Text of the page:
Mayawati urged Muslims to vote in a bloc against Modi’s BJP

NEW DELHI: India’s election watchdog yesterday banned two outspoken politicians from campaigning in the country’s national vote for making provocative speeches which it said could stir communal unrest. The measures came after the Supreme Court called on the election commission to get tough on hate speech during the world’s biggest election, which started last Thursday and runs through to May 19.

Mayawati, a leader for low-caste Dalits, was banned from campaigning for 48 hours for calling on Muslims to vote in a bloc against Prime Minister Narendra Modi’s Hindu nationalist Bharatiya Janata Party (BJP). Yogi Adityanath, firebrand BJP chief minister of India’s most populous state Uttar Pradesh, was sidelined for three days for his response to Mayawati, comparing the election to a battle between Muslim and Hindu gods.

Hindus-who make up the majority community in India-had “no option” but to support the BJP, he added. Both politicians made “highly provocative speeches” which had “the tone and tenor to aggravate existing differences or create mutual hatred between different religious communities,” the commission said.

Indian politicians are often accused of using hate speech and intimidation to win votes. The Indian campaign has been marked by headline-grabbing declarations by politicians. Adityanath has already waded into trouble by calling Muslims the “green virus” who are set to “engulf the nation”. BJP MP Sakshi Maharaj caused controversy last week by saying he was a “saint” who would put a “curse” anyone who votes against him-while another BJP contender, Maneka Gandhi, said Muslims should vote for her or their future requests could be shunned if she wins.

The Supreme Court has in turn called on opposition Congress party leader Rahul Gandhi to explain why he “incorrectly” attributed remarks to the court saying that Modi had “committed a theft” in agreeing a fighter deal with France. The election commission-often accused of being ineffective-has been flooded with complaints since campaigning started in March, and the Supreme Court told it to “act very promptly” on potential violations.

The watchdog told the court its code of conduct limits the punishments it can mete out however. “We can’t de-recognize them (parties) or disqualify candidates,” the counsel representing the commission at the hearing on Monday said. The commission sought to counter critics this month by postponing the release of a fawning film biography of Modi. It also ordered a clampdown on a TV channel dedicated to the prime minister, NaMO TV.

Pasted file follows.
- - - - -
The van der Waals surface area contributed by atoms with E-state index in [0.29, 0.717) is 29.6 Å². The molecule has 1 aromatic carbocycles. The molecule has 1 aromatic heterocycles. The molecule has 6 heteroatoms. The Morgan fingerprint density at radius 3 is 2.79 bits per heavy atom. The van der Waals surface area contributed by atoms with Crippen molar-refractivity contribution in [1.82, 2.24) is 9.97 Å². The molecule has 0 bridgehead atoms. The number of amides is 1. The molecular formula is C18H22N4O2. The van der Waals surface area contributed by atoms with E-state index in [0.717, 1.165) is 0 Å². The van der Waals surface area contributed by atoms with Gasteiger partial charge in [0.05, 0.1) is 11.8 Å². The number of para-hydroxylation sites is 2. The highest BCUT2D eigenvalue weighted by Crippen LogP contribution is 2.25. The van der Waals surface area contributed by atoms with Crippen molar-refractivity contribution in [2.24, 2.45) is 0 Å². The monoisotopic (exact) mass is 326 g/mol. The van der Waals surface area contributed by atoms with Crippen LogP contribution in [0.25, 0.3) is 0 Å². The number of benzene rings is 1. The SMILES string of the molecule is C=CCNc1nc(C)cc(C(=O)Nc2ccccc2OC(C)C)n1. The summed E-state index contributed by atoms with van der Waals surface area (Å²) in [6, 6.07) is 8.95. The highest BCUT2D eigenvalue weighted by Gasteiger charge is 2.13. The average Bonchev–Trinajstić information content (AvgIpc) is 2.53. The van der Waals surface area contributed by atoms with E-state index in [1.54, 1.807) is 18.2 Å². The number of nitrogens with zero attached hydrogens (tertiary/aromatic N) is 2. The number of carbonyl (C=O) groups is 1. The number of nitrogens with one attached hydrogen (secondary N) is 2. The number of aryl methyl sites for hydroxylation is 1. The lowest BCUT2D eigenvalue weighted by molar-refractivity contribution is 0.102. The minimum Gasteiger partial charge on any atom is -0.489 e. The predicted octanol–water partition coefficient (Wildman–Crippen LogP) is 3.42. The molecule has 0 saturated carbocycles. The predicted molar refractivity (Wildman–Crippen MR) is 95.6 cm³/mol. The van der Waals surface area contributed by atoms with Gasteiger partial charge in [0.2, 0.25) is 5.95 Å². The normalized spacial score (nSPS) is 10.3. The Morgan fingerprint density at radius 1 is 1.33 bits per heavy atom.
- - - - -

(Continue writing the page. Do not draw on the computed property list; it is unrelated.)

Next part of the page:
KASHMIR: Supporters of Pro-Indian National Conference (NC) shout slogans as they attend an election campaign in Srinagar yesterday. India’s gargantuan election, the biggest in history, kicked off on April 11 with Prime Minister Narendra Modi seeking a second term from the South Asian behemoth’s 900 million voters. —AFP

Extreme poverty falling
In another development, India’s finance minister said yesterday fast economic growth and rapid urbanization would slash the number of people in extreme poverty by 2021 and end it completely in the decade after that. More than 21 percent of India’s 1.3 billion people lived on less than $1.90 a day in 2011, when the last census was taken, according to the World Bank.

The economy is a major issue in a staggered general election that began on Thursday and will end on May 19, with the main opposition Congress party rejecting a rosy picture Prime Minister Narendra Modi’s Hindu nationalist Bharatiya Janata Party (BJP) has been presenting. Finance Minister Arun Jaitley, who heads the BJP’s publicity department in the election, said the number of people who live in poverty would drop to below 15 percent in the next three years and to a negligible level in the 10 years after that. “Urbanization will increase, the size of the middle-class will grow and the economy will expand manifolds,” Jaitley said in a Facebook post.

“These will add to the number of jobs, and as the experience of the past three decades have shown in the liberalized economy, every section of citizens will benefit.” Economic growth in recent years had generated enough revenue for states to work more on poverty alleviation, job creation and improving healthcare and education, he said. But the Congress has taken issue with such assertions, in particular, pointing to leaked government data that showed unemployment rose to its highest level in at least 45 years in 2017/18.

Jaitley said economic problems could be addressed as India remained the world’s fastest growing major economy. But he said restoring peace in the insurgency-hit state of Jammu and Kashmir was the most important issue facing the country. “The issue of Jammu and Kashmir and terror continues to remain the biggest challenge before India,” he said. “It relates to our sovereignty, integrity and security.” Modi has won public praise by taking a tough line on neighboring Pakistan, which India accuses of backing separatist militants in Muslim-majority Kashmir. Pakistan denies that. – Agencies